Recent allegations that County Administrator Liane Richardson was asking employees to alter how she added money to her paycheck in a way not authorized by her employment contract came to light thanks to a county employee whistleblower, backed by the AFSCME union. An “outside investigation” was launched into this incident, overseen by County Counsel Stephen Dingle, but county documents appear to indicate Richardson should have been aware that what she was doing was improper.
As a result of the whistleblowing the county administrator placed herself on paid administrative leave. In a July 26 letter to the board, the AFSCME union questioned Dingle’s ability to impartially oversee the investigation, given that Dingle and Richardson worked closely together in the past, that Richardson consulted with Dingle on her payments and that Dingle asked for a 14 percent raise at the same time Richardson asked for her $20,000 raise.
In a statement, Dingle defended his overseeing of the outside investigation and said that it would be “inappropriate to disclose facts specific to any investigation before the investigation is completed, potentially compromising the investigation itself or calling into question the integrity of the investigation once completed.”
It is not clear why Richardson, whose base salary is more than $150,000 a year, sought such a large wage increase. County records show that Liane Inkster Richardson and Mark A. Richardson filed for dissolution of marriage on May 2, 2013.
When former commissioner Rob Handy was investigated for ethics violations that were later deemed unfounded, he was locked out of his office and from his county emails. EW asked if Richardson has similarly been locked out. County spokesperson Anne Marie Levis says, “For anyone on administrative leave, the practice of the county is to restrict access to county resources such as email and office space.”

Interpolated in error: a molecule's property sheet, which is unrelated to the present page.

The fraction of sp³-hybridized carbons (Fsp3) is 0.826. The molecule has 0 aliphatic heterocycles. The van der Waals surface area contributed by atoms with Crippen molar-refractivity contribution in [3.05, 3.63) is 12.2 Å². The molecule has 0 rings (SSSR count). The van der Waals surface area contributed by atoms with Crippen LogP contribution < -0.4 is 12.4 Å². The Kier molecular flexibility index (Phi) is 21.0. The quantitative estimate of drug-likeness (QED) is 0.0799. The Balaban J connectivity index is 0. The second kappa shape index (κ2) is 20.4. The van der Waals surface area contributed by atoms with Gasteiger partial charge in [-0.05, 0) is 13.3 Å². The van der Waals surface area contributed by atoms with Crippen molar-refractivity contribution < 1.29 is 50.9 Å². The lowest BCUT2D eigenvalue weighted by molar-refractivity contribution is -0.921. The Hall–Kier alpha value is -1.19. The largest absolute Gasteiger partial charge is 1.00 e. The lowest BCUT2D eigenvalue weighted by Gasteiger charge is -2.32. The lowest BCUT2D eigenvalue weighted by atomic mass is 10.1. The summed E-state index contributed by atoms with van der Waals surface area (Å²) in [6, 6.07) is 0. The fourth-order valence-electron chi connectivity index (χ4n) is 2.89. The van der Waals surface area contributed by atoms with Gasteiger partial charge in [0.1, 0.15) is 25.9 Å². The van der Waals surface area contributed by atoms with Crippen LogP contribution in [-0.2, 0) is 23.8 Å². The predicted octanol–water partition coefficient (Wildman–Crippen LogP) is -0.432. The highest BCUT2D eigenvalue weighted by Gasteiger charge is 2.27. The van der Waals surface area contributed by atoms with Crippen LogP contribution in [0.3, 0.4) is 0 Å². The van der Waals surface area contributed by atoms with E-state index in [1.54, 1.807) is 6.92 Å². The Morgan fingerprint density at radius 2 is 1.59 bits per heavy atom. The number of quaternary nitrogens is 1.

Not only does the administrator’s contract not appear to allow for the changes she made to her pay without board approval, the most recent changes to the county’s Administrative Procedures Manual, dated Oct. 4, 2012, are signed by Richardson, which implies she was aware of the county’s rules.
The manual says the maximum hours of time management an employee can “sell back” for cash compensation is 80. Thus far the documents and emails related to the pay controversy EW has accessed have concentrated on deferred compensation and “time management” leave-with-pay hours. The AFSCME union and EW separately have made a public records request for emails and documents related to Richardson’s pay, gross wages, deferred compensation, PERS, time management or bonuses.
Jim Steiner of AFSCME says the union inquired into the compensation and related issues for Dingle as well as Richardson because they are related to collective bargaining for union employees. “They say there’s no money, so how is someone personally enriching themselves?” he asks.
The county has been underfunded for years, and during the time Richardson was allegedly making changes to the money she was taking home and asking for a 15 percent raise, the county was asking voters to pass a jail levy and making cuts to social programs. All rules, policies and procedures should be applied equitably, Steiner says, pointing out that union members have made personal sacrifices in offering “to cut certain wages and benefits because it best serves the county as a whole, and our members are taxpayers.”
The identity of the whistleblowing county employee who alerted the union to the pay issue has not been publicly disclosed. The employee was so worried, or the atmosphere at county offices is so strained, that more than half of the Lane County Commission’s statement to the media on the Richardson issue was devoted to explaining that “we will protect the employee’s rights to bring matters of concern to our attention without any retribution.”
The investigation is expected to wrap up in the near future, but EW has not been given a release date for its results.